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What the US has learned these last four years

Flags at the US National Mall represent the people who are unable to travel for Joe Biden's presidential inauguration in Washington. REUTERS/Carlos Barria

It wasn't pretty, but we made it to Inauguration Day. These last four years have taught the US a lot about itself — so what have we learned?

We've learned that when it comes to the continued functioning of US democracy, two institutions have acquitted themselves particularly well. The first is the military — one reason the events of January 6 didn't turn into an actual coup is because the military never wavered in their commitment to the US Constitution, and stayed out of domestic US politics. For four years, the military brass demonstrated the independence of its chain of command, and resisted Trump's pressure to do his domestic political bidding. The one time it didn't — clearing out Lafayette Park so that Trump could stage a photo op — was such a chastening moment that the Chairman of the Joint Chiefs apologized even for the perception of impropriety. One shudders to think what would have happened if senior members of the US military were more receptive to Trump's strongman inclinations.

The other institution that deserves praise is the judiciary. As dozens of courts across the country have proved in the interregnum between Election Day and Inauguration Day, the US court system remains free of political interference and intervention, even when the most powerful political figure in the country launches false claims and files frivolous lawsuits designed to muddy the political waters. While Trump's claims of election fraud have indeed succeeded in convincing a segment of the US electorate that Joe Biden didn't win the election legitimately, US courts were having none of it, and remain among the robust political institutions in the United States today.

That's the good news. The bad news is that Trump's stoking of political divisions demoralized a civil service that for generations took pride in being non-partisan — a near-impossibility during the Trump years. It's also further widened already an unworkable political divide in Congress, making it impossible for Congress to rise above the political fray to attend to the business of the people. What's more, Congress has lost much of its ability to act as an effective check on the Executive, one of its most important functions.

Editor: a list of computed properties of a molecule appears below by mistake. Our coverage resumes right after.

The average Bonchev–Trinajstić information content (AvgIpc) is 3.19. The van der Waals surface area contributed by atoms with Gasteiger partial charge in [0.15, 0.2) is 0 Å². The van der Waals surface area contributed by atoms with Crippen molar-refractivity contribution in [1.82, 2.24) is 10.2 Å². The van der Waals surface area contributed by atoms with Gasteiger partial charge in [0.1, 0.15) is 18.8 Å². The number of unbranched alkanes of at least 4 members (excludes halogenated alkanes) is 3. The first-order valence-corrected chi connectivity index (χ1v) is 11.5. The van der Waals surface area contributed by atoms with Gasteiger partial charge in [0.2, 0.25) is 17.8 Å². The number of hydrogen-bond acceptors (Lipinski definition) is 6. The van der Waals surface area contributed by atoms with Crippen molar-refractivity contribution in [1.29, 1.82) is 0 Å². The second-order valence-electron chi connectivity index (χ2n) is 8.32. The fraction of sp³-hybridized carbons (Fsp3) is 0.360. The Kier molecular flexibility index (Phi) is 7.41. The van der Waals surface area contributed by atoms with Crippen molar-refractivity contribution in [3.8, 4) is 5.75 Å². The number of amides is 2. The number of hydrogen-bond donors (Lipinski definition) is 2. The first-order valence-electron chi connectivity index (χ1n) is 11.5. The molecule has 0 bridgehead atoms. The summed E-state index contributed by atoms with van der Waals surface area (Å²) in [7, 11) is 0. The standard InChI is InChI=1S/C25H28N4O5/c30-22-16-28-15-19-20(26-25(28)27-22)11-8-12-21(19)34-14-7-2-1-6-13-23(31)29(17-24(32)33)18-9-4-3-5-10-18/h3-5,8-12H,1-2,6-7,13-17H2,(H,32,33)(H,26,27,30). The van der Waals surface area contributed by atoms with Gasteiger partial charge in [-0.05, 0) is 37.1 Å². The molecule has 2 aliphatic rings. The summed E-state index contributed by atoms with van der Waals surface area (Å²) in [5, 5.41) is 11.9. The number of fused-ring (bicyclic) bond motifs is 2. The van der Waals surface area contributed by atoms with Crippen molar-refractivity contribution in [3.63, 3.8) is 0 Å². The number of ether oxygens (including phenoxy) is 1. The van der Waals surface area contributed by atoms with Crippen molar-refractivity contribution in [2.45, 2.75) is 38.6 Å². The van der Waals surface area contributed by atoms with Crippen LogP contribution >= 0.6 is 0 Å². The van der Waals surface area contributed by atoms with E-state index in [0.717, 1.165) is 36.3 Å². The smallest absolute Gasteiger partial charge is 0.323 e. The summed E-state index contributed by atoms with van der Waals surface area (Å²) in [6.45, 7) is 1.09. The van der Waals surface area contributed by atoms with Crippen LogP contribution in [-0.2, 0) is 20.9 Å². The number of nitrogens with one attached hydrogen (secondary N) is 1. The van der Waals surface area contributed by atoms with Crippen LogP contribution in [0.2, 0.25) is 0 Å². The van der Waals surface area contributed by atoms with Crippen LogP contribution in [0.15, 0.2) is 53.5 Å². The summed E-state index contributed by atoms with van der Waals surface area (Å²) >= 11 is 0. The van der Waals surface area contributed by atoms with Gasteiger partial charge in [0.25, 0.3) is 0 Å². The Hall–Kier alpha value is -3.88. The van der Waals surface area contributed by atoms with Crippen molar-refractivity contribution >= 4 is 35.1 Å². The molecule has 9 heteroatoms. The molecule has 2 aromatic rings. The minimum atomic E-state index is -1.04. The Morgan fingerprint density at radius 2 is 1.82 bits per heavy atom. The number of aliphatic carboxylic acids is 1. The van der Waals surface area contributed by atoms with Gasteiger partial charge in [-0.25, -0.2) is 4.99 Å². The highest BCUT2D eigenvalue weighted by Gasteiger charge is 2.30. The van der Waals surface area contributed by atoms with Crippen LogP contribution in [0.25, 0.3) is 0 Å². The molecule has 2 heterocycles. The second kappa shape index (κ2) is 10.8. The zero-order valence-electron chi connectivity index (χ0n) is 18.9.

Furthermore, for many Americans Trump's assault against accepting electoral defeat forever tarnishes Biden's electoral victory, and possibly the entire electoral process going forward. Social media has been elevated from a sideshow of politics to arguably its most important arena, raising real and difficult questions about freedom of speech, who is responsible for policing these platforms and what responsibilities and limitations political leaders have in using them. And it's fair to say that Trump has changed expectations for the kind of character people will expect in future US presidents, for better and worse.

With Biden assuming office, the US returns to more traditional political leadership. But that doesn't mean the United States will suddenly regain the stature it enjoyed before Trump took office — too much has changed for both the US and the world to suddenly turn back the clock. What has changed most is the depth of the division within US society today. For the last four years, the political dysfunction in the US emanated from the very top; the events of the last few weeks show that the political dysfunction will persist well after Trump's departure from the Oval Office. If Biden hopes to change the world he's inheriting from Trump, he'll need to begin at home.